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Peggy:  And we're back at Mobile Growth and our guest today Graham McDonnell, creative director New York Times and also the keynote at our recent mobile growth summit in New York and Graham right before the break we were talking about you know why is this necessary and we sort of know that, you know the ad blocking numbers are there, record numbers are using ad blocking tech to block ads, I’ve seen other numbers from Verve, for example, you know millions in the UK and other countries that they serve are just bored of their ads, just don’t like them and think they’re dull.

So we know why, let’s talk about the results, what makes this really worthwhile, it’s one thing to say yes you can engage the user, but ultimately we want to know about the impact on the bottom line or some key metrics.  What’s the story over at the New York Times?

Graham: Well I mean our brand studio’s probably one of the oldest out of all the major publishers and then probably still is the biggest, I came from the London office, so I helped start the team over there, and we grew our sort of international studio into Paris and Hong Kong, before I moved over to New York, and what we found is, you know since we were sort of leading the pack a lot of the way, we found what worked and what didn’t work and we found some really, really startling facts, with how our content performed against brands content, and it was really, really exciting, so it, what we actually found was that there is 526 percent more time spent on our content than on when brands give us their content to promote, just flat.  So yes I mean that’s quite astonishing proof really that our style of storytelling and the way in which we go about telling the particular story really does resonate with our readers.

Peggy: I mean this reminds me of a book I read not long ago because I interviewed your, I interviewed her also for a podcast, Teresa Cramer who was saying that you know it’s the content marketing that’s driven by journalists that really resonates because journalists you know New York Times, understand storytelling, I mean it’s in your DNA.  Is that part of the competitive edge you have, because I mean 500 plus percent over content from a brand compared to when you are you know on board and shaping it, that’s significant.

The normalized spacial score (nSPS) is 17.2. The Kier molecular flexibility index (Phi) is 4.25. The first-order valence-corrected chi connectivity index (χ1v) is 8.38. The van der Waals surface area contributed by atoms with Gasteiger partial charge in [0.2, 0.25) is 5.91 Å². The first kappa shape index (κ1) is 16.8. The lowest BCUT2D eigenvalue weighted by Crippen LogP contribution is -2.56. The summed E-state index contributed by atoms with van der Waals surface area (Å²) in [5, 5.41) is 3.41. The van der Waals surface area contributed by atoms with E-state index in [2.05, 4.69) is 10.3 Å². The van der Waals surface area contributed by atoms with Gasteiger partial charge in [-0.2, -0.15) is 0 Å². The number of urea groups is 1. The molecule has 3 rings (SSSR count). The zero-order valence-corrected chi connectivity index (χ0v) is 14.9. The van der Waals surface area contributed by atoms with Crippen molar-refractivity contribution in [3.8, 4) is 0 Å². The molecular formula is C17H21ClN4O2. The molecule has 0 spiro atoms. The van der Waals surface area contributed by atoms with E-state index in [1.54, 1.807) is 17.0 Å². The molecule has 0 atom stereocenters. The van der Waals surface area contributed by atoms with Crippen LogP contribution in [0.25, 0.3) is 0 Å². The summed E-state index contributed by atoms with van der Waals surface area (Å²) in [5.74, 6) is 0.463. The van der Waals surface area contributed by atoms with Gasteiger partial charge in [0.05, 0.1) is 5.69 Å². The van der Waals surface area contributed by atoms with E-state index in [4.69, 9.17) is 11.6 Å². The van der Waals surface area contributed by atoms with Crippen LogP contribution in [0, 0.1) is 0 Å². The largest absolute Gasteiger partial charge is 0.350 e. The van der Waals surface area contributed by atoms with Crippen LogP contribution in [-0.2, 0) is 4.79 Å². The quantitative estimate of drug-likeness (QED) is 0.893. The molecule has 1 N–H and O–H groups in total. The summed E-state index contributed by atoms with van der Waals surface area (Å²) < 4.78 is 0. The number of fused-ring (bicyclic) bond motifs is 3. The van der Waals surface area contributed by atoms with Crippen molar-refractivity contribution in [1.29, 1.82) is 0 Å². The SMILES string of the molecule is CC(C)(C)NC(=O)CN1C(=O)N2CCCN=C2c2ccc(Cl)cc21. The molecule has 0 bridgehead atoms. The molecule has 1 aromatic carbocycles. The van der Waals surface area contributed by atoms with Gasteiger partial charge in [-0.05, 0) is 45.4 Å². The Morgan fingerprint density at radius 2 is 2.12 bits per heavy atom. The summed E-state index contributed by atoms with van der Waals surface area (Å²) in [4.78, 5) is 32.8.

Graham: 100% yes, I mean there is quite a clear divide obviously between the newsroom and advertising it’s very church and state, we obviously can’t use any of our, any journalists or anything from the newsroom but the studio itself is staffed with fully qualified journalists and a lot of them have come from our competitors, and what we try to do is always keep the audience in mind, you know when you think about it, branded content is just product placement really, the same way that a sort of you know an influencer might promote a product in their feed on Instagram or on YouTube, is essentially what branded content is.  So if the audience is coming to the New York Times expecting New York Times journalism and content then it’s only fair that our branded content should hit those heights as well.

Peggy: To give me an example, I mean we’re a podcast so we can’t see it, we are just going to have to describe it, but tell me about one of your coolest campaigns where it was just like the story, you know it just ticked all the boxes, it was really on the mark, it did what it was supposed to, it was effective and maybe also you know incredibly interesting and innovative from a content marketing perspective.  What campaign comes to mind for you?